MONTMELO, Spain — Red Bull boss Christian Horner believes Mercedes and Ferrari are working together to shape Formula One’s landscape in their favour.
The start of 2018 pre-season testing has reignited focus on the political battles expected to dominate this year, as F1 owners Liberty Media continue to negotiate with teams about the post-2021 engine regulations. Ferrari threatened to quit when the original proposal was tabled in the latter stages of 2017 and has recently floated the idea of creating a breakaway series. Mercedes was also apprehensive about Liberty’s blueprint.
Horner used his first official media appearance of the test to take a dig at the pair, who fought for last year’s championship, while also poking fun at Mercedes’ decision to broadcast Ferrari’s Maranello launch shortly after its own at Silverstone last week.
“Mercedes and Ferrari are working as one team these days,” Horner told Sky Sports. “Sometimes it is difficult to tell which is which. For the last couple of years there has been a very tight relationship between Ferrari and Mercedes. They even broadcast each other’s launches and things like that these days.”
In his print media session which followed the Sky interview, Horner echoed McLaren boss Zak Brown’s opinion Liberty must have a concrete engine proposal in place by mid-way through this season.
When asked what would be on the top of his wish-list for 2018, Horner said: “I think to come out with a clear set of engine regulations for 2021. That’s the longest lead-time item.
“That’s the element that needs dealing with the quickest, the rest you can deal with as you go along. I think it’s so fundamental to what Formula One currently is in terms of performance, cost, noise, entertainment. I think it’s an absolute fundamental that needs to be addressed.”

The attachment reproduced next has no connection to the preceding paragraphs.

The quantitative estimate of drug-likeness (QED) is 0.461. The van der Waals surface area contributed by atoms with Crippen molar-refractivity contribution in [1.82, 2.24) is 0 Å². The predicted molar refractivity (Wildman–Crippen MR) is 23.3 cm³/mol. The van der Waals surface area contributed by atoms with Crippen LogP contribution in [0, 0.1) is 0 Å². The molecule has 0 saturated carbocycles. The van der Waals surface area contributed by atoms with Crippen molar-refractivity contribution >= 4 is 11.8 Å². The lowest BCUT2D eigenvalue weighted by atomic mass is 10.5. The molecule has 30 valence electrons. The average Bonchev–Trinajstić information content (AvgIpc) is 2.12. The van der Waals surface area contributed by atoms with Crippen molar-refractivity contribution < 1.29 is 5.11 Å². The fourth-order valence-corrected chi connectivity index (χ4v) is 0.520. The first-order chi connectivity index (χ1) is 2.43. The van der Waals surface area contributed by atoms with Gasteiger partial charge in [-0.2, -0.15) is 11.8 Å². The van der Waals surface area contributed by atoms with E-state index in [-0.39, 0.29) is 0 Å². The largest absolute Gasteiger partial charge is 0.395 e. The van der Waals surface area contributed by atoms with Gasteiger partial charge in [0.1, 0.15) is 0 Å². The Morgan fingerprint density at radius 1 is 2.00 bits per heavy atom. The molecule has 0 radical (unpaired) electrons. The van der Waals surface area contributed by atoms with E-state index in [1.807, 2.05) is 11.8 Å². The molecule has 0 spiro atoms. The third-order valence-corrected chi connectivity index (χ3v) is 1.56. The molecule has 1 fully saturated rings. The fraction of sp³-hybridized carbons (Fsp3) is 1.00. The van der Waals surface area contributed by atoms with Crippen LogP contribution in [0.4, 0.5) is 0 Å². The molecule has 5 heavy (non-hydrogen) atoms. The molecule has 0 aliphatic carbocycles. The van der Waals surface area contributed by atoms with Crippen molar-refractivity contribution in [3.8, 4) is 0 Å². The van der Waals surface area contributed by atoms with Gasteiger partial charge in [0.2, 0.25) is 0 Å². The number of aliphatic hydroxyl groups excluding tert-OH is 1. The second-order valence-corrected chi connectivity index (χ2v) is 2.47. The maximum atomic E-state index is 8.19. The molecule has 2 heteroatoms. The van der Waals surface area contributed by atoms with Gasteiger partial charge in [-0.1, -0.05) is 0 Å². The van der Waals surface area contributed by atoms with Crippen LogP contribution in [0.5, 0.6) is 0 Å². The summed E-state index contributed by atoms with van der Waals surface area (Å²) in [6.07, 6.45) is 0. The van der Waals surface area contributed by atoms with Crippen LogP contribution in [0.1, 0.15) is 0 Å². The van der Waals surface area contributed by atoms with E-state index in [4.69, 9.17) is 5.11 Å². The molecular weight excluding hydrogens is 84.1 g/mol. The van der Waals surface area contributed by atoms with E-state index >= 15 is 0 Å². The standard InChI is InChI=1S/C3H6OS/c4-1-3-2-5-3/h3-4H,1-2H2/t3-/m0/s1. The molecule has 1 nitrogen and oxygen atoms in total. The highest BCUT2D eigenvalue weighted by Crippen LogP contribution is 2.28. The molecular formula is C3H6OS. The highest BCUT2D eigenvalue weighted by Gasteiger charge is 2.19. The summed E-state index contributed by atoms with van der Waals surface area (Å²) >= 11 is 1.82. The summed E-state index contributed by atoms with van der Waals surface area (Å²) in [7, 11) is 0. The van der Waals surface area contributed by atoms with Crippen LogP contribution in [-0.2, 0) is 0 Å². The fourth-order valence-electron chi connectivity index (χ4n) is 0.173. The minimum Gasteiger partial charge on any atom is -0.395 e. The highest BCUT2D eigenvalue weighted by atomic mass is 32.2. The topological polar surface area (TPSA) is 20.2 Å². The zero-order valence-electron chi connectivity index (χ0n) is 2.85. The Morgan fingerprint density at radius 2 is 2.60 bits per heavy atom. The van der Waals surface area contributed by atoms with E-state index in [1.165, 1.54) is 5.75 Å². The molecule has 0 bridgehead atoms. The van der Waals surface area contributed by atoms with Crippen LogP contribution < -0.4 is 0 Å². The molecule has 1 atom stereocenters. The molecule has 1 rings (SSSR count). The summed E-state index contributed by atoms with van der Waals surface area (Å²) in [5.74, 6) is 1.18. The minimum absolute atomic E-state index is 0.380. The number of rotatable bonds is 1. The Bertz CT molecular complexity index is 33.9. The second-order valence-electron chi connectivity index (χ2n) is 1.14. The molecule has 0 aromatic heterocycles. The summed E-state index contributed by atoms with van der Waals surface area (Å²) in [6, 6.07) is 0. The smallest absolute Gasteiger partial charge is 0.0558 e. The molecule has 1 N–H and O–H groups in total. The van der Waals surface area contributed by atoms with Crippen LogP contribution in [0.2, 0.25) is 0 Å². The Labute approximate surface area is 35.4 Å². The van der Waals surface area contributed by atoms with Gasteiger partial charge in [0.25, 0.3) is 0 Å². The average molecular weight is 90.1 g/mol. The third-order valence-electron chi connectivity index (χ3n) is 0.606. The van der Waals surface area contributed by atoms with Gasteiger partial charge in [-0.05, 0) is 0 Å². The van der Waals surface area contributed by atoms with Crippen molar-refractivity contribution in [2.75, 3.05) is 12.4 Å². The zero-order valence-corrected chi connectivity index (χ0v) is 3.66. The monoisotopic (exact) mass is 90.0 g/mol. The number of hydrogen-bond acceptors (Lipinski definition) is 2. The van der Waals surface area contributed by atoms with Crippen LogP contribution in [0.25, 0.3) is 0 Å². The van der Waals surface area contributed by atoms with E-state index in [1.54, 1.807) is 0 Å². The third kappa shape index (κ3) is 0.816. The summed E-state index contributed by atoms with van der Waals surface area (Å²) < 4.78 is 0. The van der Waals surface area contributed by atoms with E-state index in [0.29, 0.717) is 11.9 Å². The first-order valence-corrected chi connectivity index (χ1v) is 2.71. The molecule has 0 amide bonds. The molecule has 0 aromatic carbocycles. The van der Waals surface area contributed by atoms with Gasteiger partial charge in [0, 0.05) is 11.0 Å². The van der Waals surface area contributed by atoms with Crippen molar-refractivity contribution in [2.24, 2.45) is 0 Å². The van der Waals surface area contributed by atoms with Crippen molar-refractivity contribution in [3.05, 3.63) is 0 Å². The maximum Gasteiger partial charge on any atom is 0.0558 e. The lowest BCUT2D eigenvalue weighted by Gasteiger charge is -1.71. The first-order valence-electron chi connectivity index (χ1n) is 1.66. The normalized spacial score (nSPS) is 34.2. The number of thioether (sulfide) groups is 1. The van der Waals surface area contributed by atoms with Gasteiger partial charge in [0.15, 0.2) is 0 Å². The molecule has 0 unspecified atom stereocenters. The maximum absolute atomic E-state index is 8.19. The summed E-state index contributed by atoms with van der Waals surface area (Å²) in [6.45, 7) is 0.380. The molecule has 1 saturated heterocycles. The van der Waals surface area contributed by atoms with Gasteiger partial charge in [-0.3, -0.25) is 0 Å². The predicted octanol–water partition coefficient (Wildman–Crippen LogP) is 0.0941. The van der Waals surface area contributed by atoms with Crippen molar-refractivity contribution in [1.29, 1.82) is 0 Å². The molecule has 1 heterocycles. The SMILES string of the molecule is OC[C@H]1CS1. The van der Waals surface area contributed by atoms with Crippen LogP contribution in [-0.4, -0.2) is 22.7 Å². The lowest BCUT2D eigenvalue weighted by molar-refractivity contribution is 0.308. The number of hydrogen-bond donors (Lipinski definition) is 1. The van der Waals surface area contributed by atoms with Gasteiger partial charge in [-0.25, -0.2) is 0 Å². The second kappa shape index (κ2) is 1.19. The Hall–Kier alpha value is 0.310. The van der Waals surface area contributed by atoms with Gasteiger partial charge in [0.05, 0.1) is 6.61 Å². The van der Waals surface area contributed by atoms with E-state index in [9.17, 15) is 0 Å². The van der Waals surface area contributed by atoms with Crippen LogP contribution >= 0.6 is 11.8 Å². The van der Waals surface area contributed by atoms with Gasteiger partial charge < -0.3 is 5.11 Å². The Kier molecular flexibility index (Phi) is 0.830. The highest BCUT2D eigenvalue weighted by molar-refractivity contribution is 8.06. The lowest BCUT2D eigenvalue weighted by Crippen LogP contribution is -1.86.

Referring to the strength of Mercedes and Ferrari’s negotiating positions, Horner then went on to point out it does not matter what any team believes if Liberty and the FIA are on the same page.
“It really needs alignment between the commercial rights holder and the governing body. As soon as they are on the same page it becomes irrelevant what the teams want. First things first, they need to align themselves and then present what they want the regulations to be, particularly as far as the power units are concerned. We’ve got interested parties sitting outside Formula One and again, timing is crucial for them if they are looking at entering F1 in 2021.
“Liberty had a positive first year, they did a lot of good things around the sport. But a lot of that is window-dressing, it’s not dealing with the fundamentals of the product. The next 12 months is going to be a crucial 12 months for the FIA and for Liberty, where they’ve got to get on the same page and then present what they want to do and what they see Formula One as from 2021 moving forward. That is so important to the entrants to know what they’re signing up for.”